Since the offensive to retake Mosul began two months ago, nearly 100,000 people have fled the fighting. Handicap International is providing physical therapy, psychosocial support, mine risk education, and inclusion initiatives. Maud Bellon, field coordinator for Handicap International’s Mosul emergency response gives a situation update.
How has the humanitarian situation evolved since the start of the offensive?
The number of displaced people has increased considerably over the last two months. At the start of the offensive, the Iraqi and Kurdish armed forces retook villages around Mosul before arriving at the edge of the city. Over time, there has been a major increase in the number of casualties. Many civilians have been victims of gunshot wounds or stepped on mines while fleeing. Sometimes, people are also simply caught up in the fighting. And the numbers keep on rising: this week, there were 30% more casualties than last week.
This increase in casualties can also be attributed to the number of people who have been returning to their homes over the last few weeks. Indeed, some of the internally displaced persons (IDPs) are beginning to return home, once the violence ended in their region of origin. They often do so risking their lives: these areas are highly contaminated and particularly hazardous for residents, due to the intensity of the fighting that took place there and the large number of improvised explosive devices left behind by the Islamic State group in the field. Apart from these risks, returnees face another problem: there are few services accessible in areas where fighting recently ended, to which humanitarian actors do not necessarily have access yet.
Lastly, the onset of winter marks a tipping point in the humanitarian situation. It’s getting colder in Iraq, so displaced people are faced with numerous problems in their everyday lives. It might be a problem heating their tents, dressing, or simply accessing basic things like water. Although the humanitarian effort is better coordinated than it was two months ago, the weather makes the lives of displaced Iraqis much more complicated.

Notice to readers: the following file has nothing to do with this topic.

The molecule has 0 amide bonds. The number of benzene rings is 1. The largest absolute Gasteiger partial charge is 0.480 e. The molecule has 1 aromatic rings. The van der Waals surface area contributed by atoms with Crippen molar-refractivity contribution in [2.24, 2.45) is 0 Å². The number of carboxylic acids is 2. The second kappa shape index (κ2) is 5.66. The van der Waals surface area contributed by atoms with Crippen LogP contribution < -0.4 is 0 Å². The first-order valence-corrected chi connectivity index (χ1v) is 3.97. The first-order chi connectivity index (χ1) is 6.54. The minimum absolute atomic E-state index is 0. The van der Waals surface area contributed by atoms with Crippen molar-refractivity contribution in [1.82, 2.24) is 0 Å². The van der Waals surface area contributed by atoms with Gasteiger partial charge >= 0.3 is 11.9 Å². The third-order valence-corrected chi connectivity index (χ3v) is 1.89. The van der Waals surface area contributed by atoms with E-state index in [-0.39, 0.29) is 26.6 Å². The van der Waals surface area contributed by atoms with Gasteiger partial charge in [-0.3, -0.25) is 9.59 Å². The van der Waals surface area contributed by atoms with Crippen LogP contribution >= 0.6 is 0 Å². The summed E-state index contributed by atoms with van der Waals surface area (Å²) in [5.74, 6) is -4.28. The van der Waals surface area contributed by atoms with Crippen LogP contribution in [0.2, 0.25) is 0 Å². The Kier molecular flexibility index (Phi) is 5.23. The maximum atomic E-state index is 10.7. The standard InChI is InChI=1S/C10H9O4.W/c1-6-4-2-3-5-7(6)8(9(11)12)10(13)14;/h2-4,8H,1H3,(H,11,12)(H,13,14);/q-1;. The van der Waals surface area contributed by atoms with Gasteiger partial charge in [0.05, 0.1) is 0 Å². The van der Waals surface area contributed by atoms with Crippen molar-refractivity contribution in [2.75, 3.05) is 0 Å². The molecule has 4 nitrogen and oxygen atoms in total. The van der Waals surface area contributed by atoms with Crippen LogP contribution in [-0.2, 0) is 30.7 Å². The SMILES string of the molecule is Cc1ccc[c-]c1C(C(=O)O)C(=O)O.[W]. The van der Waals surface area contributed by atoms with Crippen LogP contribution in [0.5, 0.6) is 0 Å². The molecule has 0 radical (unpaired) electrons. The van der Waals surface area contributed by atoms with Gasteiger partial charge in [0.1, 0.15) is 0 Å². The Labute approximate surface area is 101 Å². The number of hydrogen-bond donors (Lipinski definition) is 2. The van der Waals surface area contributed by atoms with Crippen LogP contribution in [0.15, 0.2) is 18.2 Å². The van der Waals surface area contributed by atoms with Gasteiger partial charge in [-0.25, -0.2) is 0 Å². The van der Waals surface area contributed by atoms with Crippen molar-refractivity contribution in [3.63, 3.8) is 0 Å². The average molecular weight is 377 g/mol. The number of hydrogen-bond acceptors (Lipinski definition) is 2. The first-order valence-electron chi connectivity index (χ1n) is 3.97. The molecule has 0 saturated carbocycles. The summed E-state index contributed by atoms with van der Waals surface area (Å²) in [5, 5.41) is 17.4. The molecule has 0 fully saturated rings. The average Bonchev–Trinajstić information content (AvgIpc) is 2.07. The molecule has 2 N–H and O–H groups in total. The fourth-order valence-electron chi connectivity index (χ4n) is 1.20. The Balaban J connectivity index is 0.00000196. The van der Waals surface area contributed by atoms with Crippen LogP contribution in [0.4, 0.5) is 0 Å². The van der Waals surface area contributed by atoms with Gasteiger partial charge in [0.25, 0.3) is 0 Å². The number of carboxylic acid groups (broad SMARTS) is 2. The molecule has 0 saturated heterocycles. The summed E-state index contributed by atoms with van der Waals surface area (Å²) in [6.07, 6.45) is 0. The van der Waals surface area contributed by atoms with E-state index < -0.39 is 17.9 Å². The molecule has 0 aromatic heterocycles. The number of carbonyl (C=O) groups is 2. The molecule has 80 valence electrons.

Where are the displaced people living now and what are their living conditions like?
Since the start of the offensive, displaced people have primarily fled to the east and south of the city of Mosul. Some 80% of them now live in camps and the rest live in the surrounding districts, generally with relatives who have already settled there.
The conditions in the camps are very basic: the displaced people need to adapt to life in a tent, to sharing toilets, and so on. But they do have access to basic services and can eat every day. Some of them have not been able to eat properly over the last two years, and they can now eat several meals a day, for example. The children can also go to school, which, for the vast majority of them, they haven’t been able to do for two years.
Various humanitarian organizations are also supplying aid in host communities, where the remaining 20% of the displaced population now live. They do not necessarily have access to basic services and it is therefore vital that humanitarian actors are able to provide them with assistance. Handicap International is part of the network of actors working in both camps and communities. Over the last few weeks, we have set up physical therapy and psychosocial support activities, and also provided IDPs with risk education activities on mines and explosive remnants of war.